She says far wider dispersement meant rooks have been seen over much of the North Island, as well as Otago and even on the Chathams and Stewart Island. A rookery has even set up base on Waiouru Military Camp land.
Their dispersal meant the Tararua district, which had been rook-free until the 1970s, became home to some.
Horizons puts it this way. Mr Martyn says a survey of active nests shows they are spread between Palmerston North and Taihape, but there is a cluster in Tararua and that is the hot spot, the council says.
‘‘Rooks are a particular pest in Tararua District, although they are widespread throughout the region. We are always keen to hear of new rookeries establishing, so please let us know.
‘‘Rooks are considered a regionally undesirable animal, based on the impact these birds can, and do have on our environment. Therefore Horizons carries out control operations and monitoring of rook populations at no cost to affected landowners.’’
Mr Martin says there are 1272 active nests in Horizons’ area.
‘‘You have to evaluate if harm is being caused. Then can you control it?v Or can you eradicate it at a responsible cost?’’
He says rooks are mainly a rural problem, which is reflected in the rating formula for rook control, with a targeted rate of 90 percent on all properties over 4 hectares and 10 percent coming from general rates.
Horizons’ Proposed Regional Pest Management Strategy is currently under review. The strategy highlights the path that Horizons thinks is the best direction for pest control into the future. The opportunity to have your say is now.
However, the ‘‘rook problem’’, which Horizons believes exists, does not wash with Ms Wishart.
‘‘I have no problem with the control of rooks, but eradication, which is openly publicised on regional council websites, that’s different.’’
She says Christchurch’s rook population has already been wiped out and currently the Hawke’s Bay Regional Council plans to eradicate all rooks by 2013. Horizons is planning to follow suit, eradicating all rooks by 2020.
This action is not necessary, Ms Wishart says, and it is years since there has been a problem with the number of rooks.
Richard Porter, who is retired from the DSIR and Landcare Research, has researched rook populations.
‘‘The rook population changed over from the dense population centred in large rookeries in a small area, to a less dense population, in small rookeries scattered over a much larger area,’’ he wrote.
By the mid 1980s, estimated rook damage went to almost nothing as indicated by complaints received by the DSIR and pest destruction Board, Mr Porter said.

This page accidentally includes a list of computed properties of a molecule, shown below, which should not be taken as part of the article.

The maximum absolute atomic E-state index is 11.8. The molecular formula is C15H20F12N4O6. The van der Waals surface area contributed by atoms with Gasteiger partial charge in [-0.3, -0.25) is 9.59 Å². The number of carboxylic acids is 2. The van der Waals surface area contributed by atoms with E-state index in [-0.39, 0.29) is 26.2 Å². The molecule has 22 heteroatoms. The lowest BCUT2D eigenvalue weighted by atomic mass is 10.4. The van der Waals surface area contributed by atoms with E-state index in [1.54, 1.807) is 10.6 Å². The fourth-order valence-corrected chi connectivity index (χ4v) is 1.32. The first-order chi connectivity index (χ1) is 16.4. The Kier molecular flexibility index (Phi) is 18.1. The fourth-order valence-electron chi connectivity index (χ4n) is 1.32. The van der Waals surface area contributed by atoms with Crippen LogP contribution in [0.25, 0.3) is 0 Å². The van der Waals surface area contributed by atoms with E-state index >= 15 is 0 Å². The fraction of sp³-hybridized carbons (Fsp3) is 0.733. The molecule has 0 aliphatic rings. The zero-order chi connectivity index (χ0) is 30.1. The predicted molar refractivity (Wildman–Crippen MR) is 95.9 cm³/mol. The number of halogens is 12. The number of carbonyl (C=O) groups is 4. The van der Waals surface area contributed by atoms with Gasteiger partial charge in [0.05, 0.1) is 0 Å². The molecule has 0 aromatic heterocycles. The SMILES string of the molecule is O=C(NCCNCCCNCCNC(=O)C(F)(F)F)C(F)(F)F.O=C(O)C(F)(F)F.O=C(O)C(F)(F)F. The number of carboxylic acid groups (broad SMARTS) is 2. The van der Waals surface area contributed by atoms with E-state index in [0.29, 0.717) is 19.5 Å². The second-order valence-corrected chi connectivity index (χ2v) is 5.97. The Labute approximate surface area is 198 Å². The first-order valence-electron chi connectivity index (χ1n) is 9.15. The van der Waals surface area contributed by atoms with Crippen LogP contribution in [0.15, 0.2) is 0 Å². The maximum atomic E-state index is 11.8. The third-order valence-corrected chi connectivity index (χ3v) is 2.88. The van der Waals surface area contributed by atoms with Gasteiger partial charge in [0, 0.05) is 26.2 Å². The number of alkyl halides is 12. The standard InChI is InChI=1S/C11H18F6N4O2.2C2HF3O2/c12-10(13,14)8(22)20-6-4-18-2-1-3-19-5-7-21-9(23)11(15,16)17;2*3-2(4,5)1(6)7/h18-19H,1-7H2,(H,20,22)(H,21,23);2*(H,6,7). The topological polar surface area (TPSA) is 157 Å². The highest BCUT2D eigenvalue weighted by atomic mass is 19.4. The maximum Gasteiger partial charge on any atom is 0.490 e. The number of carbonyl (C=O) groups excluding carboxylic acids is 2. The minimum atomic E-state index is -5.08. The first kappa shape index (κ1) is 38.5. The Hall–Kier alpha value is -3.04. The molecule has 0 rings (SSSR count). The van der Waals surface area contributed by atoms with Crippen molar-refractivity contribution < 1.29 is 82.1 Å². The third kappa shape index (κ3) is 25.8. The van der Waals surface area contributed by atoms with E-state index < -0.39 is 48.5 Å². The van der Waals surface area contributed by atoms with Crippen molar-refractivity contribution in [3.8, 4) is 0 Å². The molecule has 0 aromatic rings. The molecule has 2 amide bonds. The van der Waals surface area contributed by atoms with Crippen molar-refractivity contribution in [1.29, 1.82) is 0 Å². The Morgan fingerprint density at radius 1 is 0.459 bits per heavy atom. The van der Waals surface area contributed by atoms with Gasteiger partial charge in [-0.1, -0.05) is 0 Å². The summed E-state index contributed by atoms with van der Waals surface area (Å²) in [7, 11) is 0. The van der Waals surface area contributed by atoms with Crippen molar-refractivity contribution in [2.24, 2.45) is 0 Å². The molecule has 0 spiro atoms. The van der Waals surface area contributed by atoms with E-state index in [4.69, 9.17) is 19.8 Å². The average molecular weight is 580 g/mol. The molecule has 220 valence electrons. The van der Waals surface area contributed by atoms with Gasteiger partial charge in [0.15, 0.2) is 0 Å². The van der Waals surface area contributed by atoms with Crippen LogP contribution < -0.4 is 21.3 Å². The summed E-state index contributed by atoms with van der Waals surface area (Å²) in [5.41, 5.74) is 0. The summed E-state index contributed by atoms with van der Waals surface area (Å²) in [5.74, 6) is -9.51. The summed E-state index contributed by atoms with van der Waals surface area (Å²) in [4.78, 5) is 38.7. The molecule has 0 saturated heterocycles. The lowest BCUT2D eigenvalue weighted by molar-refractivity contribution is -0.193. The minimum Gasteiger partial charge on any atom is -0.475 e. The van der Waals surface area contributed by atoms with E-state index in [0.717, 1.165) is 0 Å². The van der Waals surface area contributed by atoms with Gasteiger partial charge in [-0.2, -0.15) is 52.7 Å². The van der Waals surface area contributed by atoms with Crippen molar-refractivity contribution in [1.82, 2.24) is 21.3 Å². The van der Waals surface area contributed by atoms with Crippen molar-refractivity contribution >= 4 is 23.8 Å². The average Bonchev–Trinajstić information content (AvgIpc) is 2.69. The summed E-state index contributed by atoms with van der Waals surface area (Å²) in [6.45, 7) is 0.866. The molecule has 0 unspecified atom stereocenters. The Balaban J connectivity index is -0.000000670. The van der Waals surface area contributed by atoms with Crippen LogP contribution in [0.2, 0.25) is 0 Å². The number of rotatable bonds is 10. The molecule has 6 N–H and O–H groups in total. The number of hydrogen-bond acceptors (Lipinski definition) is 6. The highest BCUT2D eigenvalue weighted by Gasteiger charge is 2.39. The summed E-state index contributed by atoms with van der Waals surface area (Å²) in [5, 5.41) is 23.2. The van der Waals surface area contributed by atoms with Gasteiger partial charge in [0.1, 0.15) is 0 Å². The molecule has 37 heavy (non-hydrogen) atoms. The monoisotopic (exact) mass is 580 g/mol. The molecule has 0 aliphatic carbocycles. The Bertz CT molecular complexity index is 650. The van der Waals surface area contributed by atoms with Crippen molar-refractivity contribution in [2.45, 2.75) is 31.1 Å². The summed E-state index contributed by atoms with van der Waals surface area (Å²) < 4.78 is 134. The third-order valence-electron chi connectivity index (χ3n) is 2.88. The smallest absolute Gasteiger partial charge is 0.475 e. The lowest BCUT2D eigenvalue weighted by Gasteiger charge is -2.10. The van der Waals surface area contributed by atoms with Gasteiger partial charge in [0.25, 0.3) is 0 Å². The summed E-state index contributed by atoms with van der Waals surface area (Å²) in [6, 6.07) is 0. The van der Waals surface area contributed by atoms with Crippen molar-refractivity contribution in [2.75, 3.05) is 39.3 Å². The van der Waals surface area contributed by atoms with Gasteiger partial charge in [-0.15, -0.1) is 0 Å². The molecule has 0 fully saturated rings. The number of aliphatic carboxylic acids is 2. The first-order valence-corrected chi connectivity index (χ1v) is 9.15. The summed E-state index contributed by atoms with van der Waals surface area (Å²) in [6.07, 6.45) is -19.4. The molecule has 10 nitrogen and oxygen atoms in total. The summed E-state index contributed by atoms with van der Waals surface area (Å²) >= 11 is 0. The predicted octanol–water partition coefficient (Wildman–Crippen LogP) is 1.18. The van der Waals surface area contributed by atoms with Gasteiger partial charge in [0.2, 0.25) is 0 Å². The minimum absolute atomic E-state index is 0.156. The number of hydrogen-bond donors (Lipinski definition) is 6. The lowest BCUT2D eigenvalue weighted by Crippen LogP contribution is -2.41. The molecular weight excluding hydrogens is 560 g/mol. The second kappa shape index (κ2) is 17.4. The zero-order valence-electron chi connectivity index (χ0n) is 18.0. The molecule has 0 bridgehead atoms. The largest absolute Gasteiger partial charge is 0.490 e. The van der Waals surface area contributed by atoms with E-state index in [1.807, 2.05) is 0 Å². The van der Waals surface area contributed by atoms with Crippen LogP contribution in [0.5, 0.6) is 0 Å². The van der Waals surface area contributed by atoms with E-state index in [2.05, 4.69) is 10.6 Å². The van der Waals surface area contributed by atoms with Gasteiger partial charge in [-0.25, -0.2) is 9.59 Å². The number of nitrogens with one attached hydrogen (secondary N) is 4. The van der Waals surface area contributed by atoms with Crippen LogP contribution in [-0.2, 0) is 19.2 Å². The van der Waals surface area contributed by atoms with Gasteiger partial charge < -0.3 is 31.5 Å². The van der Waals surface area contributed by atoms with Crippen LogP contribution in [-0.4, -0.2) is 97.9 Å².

Low rookery numbers means the birds do not pose an economic threat any more, he said.
A rook census is done by counting known nests and multiplying by 3.5, but Ms Wishart believes the birds are overcounted.
‘‘Rooks are not prolific breeders. An average of only 1-2 chicks survive per nest each year and only one usually makes it to fledge a few months later. There are heavy losses of both eggs and chicks.’’
She doubts all nests are used, so she says the birds are overcounted by regional councils.
Despite that, because there are fewer of the birds and they are widely dispersed, the economic threat of rooks has gone, Ms Wishart believes. ‘‘Rooks can now be regarded as part of the the large birds of the countryside. At present and in the foreseeable future, rook control is probably not warranted in most parts of the North Island.’’
Ms Wishart believes that due to heavy poisonings, the rooks’ days are now numbered in New Zealand.
‘‘This is no longer control of rooks. Eradication is on the lips of most regional councils.
‘‘But the New Zealand rook has been living here for more than 135 years and has earned its right to be here. Let’s not forget most of the humans living here – are all originally imports. There is no case for posoining them, simply because they are there.’’
On rook intelligence, here’s what the Reverend Henry Ward Beecher, 1813-87, preacher, orator, and lecturer, said.
‘‘If Man had wings and bore black feathers – few of them would be clever enough to be rooks or crows.’’
Rook enthusiast Clare Wishart. She wants to see rook populations controlled in New Zealand, but she does not want to see the birds wiped out entirely. Picture:
Young rooks in a nest. Regional councils plan on eradicating all rooks.
An adult female rook sits on eggs in her nest.
Rook poisoning from a helicopter.
Horizons environmental manager biosecurity and response, Bill Martin. Picture